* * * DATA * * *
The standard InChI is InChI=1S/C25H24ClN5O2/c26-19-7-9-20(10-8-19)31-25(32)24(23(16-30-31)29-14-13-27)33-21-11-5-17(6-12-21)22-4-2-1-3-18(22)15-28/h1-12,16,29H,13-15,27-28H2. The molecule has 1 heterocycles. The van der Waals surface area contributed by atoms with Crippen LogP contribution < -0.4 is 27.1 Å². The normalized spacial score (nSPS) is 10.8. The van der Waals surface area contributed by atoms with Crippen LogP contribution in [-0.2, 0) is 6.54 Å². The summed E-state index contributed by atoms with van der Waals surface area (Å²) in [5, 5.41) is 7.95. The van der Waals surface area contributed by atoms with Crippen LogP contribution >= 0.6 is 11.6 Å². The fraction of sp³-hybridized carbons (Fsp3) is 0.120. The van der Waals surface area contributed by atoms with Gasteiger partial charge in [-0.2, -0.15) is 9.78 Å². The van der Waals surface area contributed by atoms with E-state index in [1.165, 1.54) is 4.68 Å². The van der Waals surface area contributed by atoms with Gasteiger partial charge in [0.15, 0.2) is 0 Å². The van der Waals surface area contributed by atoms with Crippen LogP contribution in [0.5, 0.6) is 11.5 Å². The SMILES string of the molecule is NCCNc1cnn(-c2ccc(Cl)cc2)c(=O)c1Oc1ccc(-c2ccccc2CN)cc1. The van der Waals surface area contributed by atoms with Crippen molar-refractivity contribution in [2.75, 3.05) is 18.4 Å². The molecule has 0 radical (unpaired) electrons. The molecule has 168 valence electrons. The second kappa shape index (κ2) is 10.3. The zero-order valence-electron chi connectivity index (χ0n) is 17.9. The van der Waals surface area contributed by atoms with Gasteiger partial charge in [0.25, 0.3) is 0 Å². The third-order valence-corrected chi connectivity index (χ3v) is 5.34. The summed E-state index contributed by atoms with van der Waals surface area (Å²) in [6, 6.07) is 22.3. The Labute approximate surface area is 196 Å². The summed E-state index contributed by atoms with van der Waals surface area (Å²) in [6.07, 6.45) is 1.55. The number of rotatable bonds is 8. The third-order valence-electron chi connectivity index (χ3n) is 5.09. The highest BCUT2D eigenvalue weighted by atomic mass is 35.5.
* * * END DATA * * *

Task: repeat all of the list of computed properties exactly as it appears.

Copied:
The standard InChI is InChI=1S/C25H24ClN5O2/c26-19-7-9-20(10-8-19)31-25(32)24(23(16-30-31)29-14-13-27)33-21-11-5-17(6-12-21)22-4-2-1-3-18(22)15-28/h1-12,16,29H,13-15,27-28H2. The molecule has 1 heterocycles. The van der Waals surface area contributed by atoms with Crippen LogP contribution < -0.4 is 27.1 Å². The normalized spacial score (nSPS) is 10.8. The van der Waals surface area contributed by atoms with Crippen LogP contribution in [-0.2, 0) is 6.54 Å². The summed E-state index contributed by atoms with van der Waals surface area (Å²) in [5, 5.41) is 7.95. The van der Waals surface area contributed by atoms with Crippen LogP contribution >= 0.6 is 11.6 Å². The fraction of sp³-hybridized carbons (Fsp3) is 0.120. The van der Waals surface area contributed by atoms with Gasteiger partial charge in [-0.2, -0.15) is 9.78 Å². The van der Waals surface area contributed by atoms with E-state index in [1.165, 1.54) is 4.68 Å². The van der Waals surface area contributed by atoms with Gasteiger partial charge in [0.15, 0.2) is 0 Å². The van der Waals surface area contributed by atoms with Crippen LogP contribution in [0.5, 0.6) is 11.5 Å². The SMILES string of the molecule is NCCNc1cnn(-c2ccc(Cl)cc2)c(=O)c1Oc1ccc(-c2ccccc2CN)cc1. The van der Waals surface area contributed by atoms with Crippen molar-refractivity contribution in [2.75, 3.05) is 18.4 Å². The molecule has 0 radical (unpaired) electrons. The molecule has 168 valence electrons. The second kappa shape index (κ2) is 10.3. The zero-order valence-electron chi connectivity index (χ0n) is 17.9. The van der Waals surface area contributed by atoms with Gasteiger partial charge in [0.25, 0.3) is 0 Å². The third-order valence-corrected chi connectivity index (χ3v) is 5.34. The summed E-state index contributed by atoms with van der Waals surface area (Å²) in [6, 6.07) is 22.3. The Labute approximate surface area is 196 Å². The summed E-state index contributed by atoms with van der Waals surface area (Å²) in [6.07, 6.45) is 1.55. The number of rotatable bonds is 8. The third-order valence-electron chi connectivity index (χ3n) is 5.09. The highest BCUT2D eigenvalue weighted by atomic mass is 35.5.